Navigate Up
Sign In
CES competiton: creation of a system

CES competiton: creation of a system

8/3/2012
A new cooperation format is being currently implemented in the CIS within the framework of the EurAsEC, which provides for a deeper integration of the countries concerned: the Republic of Belarus, the Republic of Kazakhstan, and the Russian Federation. The format provides for full creation of the Customs Union (CU), which has by now been practically formed, and of the Common Economic Space (CES). The Eurasian Economic Commission established in 2011 is the single permanent governing body of the CU and the CES. Our magazine has a unique opportunity to meet with and talk to Nurlan Aldabergenov, Minister for Competition and Antimonopoly Regulation of the Eurasian Economic Commission.

Our guest answers the core question on how to distinguish the competence of the Commission and that of the national antimonopoly authorities.

 
- The International Judicial Forum in Saint-Petersburg (May 2012) discussed the development of common legal instruments, the so-called basis for an optimal cooperation regime. What does the Agreement on Common Principles and Rules of Competition establish?
 


- The Commission and the governments of the CU and CES member-states have the task to create a mechanism for regulating competitive relations that would efficiently suppress anti-competitive practice capable of affecting the trade among the united countries and violating the conditions of fare competition on their territories.

 

The key document laying down the system for regulating competitive relations within the CES framework is the Agreement on Common Principles and Rules of Competition of December 9, 2010 brought into force on January 1, 2012.

The Agreement serves to provide the solution for several problems simultaneously. They include, first of all, the creation of a common legal framework for doing business on the single customs territory by ways of harmonization of the antimonopoly legislation in the member-states on the basis of coordinated principles set forth in the Agreement, as well as non-admission of activities affecting the mutual trade of the united countries, both in national and cross-border markets.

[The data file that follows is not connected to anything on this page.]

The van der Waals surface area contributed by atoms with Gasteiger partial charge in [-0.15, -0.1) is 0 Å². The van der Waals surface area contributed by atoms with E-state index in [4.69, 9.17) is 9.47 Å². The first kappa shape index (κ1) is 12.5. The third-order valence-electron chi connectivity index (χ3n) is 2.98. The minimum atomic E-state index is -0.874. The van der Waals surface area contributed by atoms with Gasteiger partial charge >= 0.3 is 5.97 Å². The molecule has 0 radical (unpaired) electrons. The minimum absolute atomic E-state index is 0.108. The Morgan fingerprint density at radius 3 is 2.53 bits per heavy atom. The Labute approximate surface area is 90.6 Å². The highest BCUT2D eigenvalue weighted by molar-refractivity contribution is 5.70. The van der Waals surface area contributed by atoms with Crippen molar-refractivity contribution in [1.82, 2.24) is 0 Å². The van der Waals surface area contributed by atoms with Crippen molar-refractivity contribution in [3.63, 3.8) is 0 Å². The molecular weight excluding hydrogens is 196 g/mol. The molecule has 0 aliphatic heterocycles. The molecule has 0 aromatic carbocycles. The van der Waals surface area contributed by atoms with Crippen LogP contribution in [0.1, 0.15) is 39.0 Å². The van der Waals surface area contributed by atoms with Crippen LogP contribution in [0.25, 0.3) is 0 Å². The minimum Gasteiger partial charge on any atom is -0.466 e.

The Agreement is based on the institutional organizational model of the European Union that combines compliance with competitive requirements in the frames of national jurisdiction and supranational control at interstate and interregional markets of the three countries.

 

The Agreement contains two groups of regulations: common principles of the competition policy in the member-states of the Agreement, which shall form the basis for harmonization of norms of national legislations, and common rules of competition, which perform a double function.

 

On the one hand, such rules form the framework for unification of national legislations of the member-states of the Agreement in such antimonopoly legislation areas as anti-competitive agreements, abuse of dominance, and unfair competition.

 

On the other hand, common competition rules are directly applicable norms that will spread over to relations between economic entities of the member-states of the Agreement in cross-border markets on the territory of several parties to the Agreement.

 

Pursuant to the Agreement, the function of enforcing the common competition rules in cross-border markets rests with the EEC.

 

To perform the function, the Commission is empowered inter alia to carry out investigations and proceedings in respect of violation of the common competition rules, to establish penalties for such violations, and take decisions binding on the economic entities.

 

According to the time-frame and conditions stipulated in the Agreement, the control function shall be transferred to a supranational authority gradually after a whole set of regulatory documents is developed.

 

Further, the Agreement provides for a closer interaction of the antimonopoly authorities in Belarus, Kazakhstan, and Russia during investigation of antimonopoly law violation cases, and empowers such authorities to exchange information including that of confidential nature, to issue orders on initiating legal procedures, etc. This will expand the exterritorial application of the antimonopoly legislation at the national level…

Полностью текст интервью читайте в печатной версии  Алдабергенова